I’m that guy who still buys CDs. I have hundreds of the things. Why? Well, there are all sorts of reasons; I like physical media, I like album artwork, I often listen to music in places that don’t have a great Internet connection, and I also have a few issues with the way some of the streaming services treat recording artists.

Equally, I do like to have a good chunk of my music to go, and I’ve generally done that with high capacity digital music players. For years, I’ve been using an iPod Classic 160Gb with the Rockbox firmware, and it’s been great, but the iPod hard drive has finally croaked and right now I can’t be stuffed to start spudging around to open it up and try to replace it. Apple didn’t do repairable, even back then. So, I needed a replacement and what with just having paid for Christmas and a new washing machine (don’t ask), I didn’t really want to spend a fortune.

Which is how I lighted on the Fiio M3K. Fiio have been making a bit of a name for themselves with high quality digital audio players aimed at the audiophile, and the M3K is their entry-level model coming in at just 60 quid. It had good reviews, from hifi websites as well as from Amazon, and all in all it seemed like a decent machine for the price point.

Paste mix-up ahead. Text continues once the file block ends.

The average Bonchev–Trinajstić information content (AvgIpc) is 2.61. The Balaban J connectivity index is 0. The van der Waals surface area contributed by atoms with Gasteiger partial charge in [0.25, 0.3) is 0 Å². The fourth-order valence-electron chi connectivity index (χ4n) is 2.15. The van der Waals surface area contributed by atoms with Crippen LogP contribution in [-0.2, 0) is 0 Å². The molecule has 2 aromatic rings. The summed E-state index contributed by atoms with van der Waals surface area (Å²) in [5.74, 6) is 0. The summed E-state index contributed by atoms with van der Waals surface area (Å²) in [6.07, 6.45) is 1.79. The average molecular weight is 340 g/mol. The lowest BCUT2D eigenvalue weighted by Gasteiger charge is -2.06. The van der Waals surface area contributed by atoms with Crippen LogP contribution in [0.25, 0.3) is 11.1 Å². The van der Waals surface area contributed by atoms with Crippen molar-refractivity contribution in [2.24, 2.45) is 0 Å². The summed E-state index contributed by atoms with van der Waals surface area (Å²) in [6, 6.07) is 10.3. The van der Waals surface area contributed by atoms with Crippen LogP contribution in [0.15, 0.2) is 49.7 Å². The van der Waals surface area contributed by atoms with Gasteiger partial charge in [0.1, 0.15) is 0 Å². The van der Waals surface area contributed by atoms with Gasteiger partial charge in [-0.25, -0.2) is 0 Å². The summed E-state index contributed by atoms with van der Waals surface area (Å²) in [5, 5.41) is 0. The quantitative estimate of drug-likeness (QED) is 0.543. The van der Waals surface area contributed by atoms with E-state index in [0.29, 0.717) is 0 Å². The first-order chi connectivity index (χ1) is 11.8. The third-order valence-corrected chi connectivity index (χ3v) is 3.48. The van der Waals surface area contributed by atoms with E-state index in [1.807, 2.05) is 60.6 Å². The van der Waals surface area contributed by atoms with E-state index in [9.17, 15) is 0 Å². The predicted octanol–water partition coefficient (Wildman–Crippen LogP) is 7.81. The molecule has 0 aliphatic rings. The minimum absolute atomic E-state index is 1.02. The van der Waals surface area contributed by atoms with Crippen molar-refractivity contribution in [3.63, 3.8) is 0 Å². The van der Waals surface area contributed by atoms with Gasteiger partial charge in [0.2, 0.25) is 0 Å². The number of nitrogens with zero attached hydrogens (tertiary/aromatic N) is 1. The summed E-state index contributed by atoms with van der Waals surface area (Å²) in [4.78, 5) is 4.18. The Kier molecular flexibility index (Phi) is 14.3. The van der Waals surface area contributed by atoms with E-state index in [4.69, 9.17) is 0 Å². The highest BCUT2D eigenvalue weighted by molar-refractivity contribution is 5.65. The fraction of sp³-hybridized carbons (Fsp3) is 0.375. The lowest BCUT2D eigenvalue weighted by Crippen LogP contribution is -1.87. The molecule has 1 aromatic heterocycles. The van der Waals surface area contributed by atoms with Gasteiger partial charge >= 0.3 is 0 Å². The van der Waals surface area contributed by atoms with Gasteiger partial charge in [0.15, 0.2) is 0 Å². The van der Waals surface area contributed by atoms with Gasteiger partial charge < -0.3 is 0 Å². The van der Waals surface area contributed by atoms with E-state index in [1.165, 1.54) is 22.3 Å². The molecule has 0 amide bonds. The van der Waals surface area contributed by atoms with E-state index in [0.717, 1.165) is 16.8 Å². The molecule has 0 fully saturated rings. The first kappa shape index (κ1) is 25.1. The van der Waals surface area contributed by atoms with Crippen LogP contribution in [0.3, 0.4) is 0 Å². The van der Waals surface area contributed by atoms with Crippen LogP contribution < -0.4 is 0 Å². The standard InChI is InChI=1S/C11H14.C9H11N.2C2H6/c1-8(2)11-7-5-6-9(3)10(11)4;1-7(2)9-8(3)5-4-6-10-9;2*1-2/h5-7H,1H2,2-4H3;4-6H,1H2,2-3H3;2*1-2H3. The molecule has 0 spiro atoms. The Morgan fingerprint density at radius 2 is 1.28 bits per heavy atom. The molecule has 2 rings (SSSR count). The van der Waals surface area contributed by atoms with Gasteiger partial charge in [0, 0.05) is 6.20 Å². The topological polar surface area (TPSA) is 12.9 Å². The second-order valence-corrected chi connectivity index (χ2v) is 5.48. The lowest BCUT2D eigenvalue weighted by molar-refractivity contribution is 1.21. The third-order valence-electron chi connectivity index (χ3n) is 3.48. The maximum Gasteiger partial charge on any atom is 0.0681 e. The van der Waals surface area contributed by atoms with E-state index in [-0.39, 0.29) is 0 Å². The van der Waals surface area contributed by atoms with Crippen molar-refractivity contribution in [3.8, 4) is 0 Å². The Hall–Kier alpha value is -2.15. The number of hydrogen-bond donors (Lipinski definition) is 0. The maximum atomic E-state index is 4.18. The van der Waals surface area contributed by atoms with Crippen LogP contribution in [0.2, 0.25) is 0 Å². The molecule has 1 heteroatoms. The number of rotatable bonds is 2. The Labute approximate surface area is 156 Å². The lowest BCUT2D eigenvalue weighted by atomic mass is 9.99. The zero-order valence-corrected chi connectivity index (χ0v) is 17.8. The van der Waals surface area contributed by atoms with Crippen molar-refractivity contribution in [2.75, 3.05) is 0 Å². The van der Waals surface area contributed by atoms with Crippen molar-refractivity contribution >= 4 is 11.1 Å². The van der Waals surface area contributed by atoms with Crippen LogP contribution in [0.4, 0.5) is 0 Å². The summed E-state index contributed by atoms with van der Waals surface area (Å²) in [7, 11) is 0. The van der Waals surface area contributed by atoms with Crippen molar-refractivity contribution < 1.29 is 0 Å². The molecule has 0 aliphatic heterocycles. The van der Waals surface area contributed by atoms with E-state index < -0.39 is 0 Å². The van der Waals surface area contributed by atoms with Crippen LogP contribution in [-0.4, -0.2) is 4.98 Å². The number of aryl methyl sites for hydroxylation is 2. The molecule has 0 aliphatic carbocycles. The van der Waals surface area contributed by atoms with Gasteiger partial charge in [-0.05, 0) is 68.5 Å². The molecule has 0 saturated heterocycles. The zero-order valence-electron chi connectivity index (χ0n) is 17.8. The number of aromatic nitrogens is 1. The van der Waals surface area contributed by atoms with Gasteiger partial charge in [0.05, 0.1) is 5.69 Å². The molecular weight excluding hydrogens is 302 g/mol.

It arrived today, and these are my first impressions of it.

The Fiio M3K. Hand for scale.

As you can see from the picture above, it is pleasingly tiny. Is it any good though?

Good things first. The screen is small but decently bright and perfectly readable. It feels solid and well-made, the silicone case it comes with feels good and the side buttons are pretty intuitive and responsive.

Most importantly, it sounds really good. FLAC audio sounds spacious, defined, clear, and alive. There are plenty of EQ settings and the like, but after testing with everything from Tom Waits to Nine Inch Nails (Reznor and Ross’ complex soundscapes and high dynamics are always a good workout for a music player) I haven’t felt the need to change anything from the default. Paired with my beloved Grado Labs backless headphones it sounds sublime, much better than the iPod Classic ever did.

There are some niggles and compromises. First off, this is a 60 quid device, and most of that budget has gone on the high quality DAC. Intensive operations like rescanning the library when you add new files are not quick, and you can’t use the player while it’s doing it. In fact, I had some issues with it locking up doing the initial scan of around 130GB of music. Turned out it didn’t like the dodgy knock-off MicroSD card I was using. Switching to a quality Sandisk card made the problem go away. Not an uncommon issue, but one to be aware of.

The touch controls on the front are OK, but they’re not as good as the iPod Classic’s peerless jogwheel, and in fact I’ve found a few instances where it wouldn’t respond to my fingers. Again, this is a 60 quid device, so comparing it to a device that cost four times that ten years ago probably isn’t fair, but something to work on for future revisions perhaps.

Overall, I’m really happy with it. I have Auri’s gorgeous Night 13 playing on it as I type this, and I’m spotting details I’ve never noticed before, even on the same headphones. A device this cheap shouldn’t sound this good. For the money, you can’t go wrong, really.